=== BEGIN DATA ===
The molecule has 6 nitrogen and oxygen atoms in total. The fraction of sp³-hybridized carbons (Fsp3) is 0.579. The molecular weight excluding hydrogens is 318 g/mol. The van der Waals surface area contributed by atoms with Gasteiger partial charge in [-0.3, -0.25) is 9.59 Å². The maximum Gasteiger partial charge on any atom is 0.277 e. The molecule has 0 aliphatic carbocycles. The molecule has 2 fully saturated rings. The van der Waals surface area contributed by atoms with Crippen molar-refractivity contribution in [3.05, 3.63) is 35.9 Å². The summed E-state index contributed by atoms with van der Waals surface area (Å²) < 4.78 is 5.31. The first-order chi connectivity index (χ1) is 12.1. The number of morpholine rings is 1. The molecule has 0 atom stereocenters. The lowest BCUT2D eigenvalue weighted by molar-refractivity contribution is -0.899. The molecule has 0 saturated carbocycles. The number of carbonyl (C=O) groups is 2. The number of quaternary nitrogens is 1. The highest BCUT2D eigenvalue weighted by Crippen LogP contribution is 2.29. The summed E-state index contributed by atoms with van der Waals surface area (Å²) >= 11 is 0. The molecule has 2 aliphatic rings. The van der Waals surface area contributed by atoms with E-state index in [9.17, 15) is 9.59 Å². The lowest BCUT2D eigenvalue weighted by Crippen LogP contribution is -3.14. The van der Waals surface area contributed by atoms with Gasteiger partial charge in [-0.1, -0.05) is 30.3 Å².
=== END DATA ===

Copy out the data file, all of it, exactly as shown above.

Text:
The molecule has 6 nitrogen and oxygen atoms in total. The fraction of sp³-hybridized carbons (Fsp3) is 0.579. The molecular weight excluding hydrogens is 318 g/mol. The van der Waals surface area contributed by atoms with Gasteiger partial charge in [-0.3, -0.25) is 9.59 Å². The maximum Gasteiger partial charge on any atom is 0.277 e. The molecule has 0 aliphatic carbocycles. The molecule has 2 fully saturated rings. The van der Waals surface area contributed by atoms with Crippen molar-refractivity contribution in [3.05, 3.63) is 35.9 Å². The summed E-state index contributed by atoms with van der Waals surface area (Å²) < 4.78 is 5.31. The first-order chi connectivity index (χ1) is 12.1. The number of morpholine rings is 1. The molecule has 0 atom stereocenters. The lowest BCUT2D eigenvalue weighted by molar-refractivity contribution is -0.899. The molecule has 0 saturated carbocycles. The number of carbonyl (C=O) groups is 2. The number of quaternary nitrogens is 1. The highest BCUT2D eigenvalue weighted by Crippen LogP contribution is 2.29. The summed E-state index contributed by atoms with van der Waals surface area (Å²) >= 11 is 0. The molecule has 2 aliphatic rings. The van der Waals surface area contributed by atoms with E-state index in [9.17, 15) is 9.59 Å². The lowest BCUT2D eigenvalue weighted by Crippen LogP contribution is -3.14. The van der Waals surface area contributed by atoms with Gasteiger partial charge in [-0.1, -0.05) is 30.3 Å².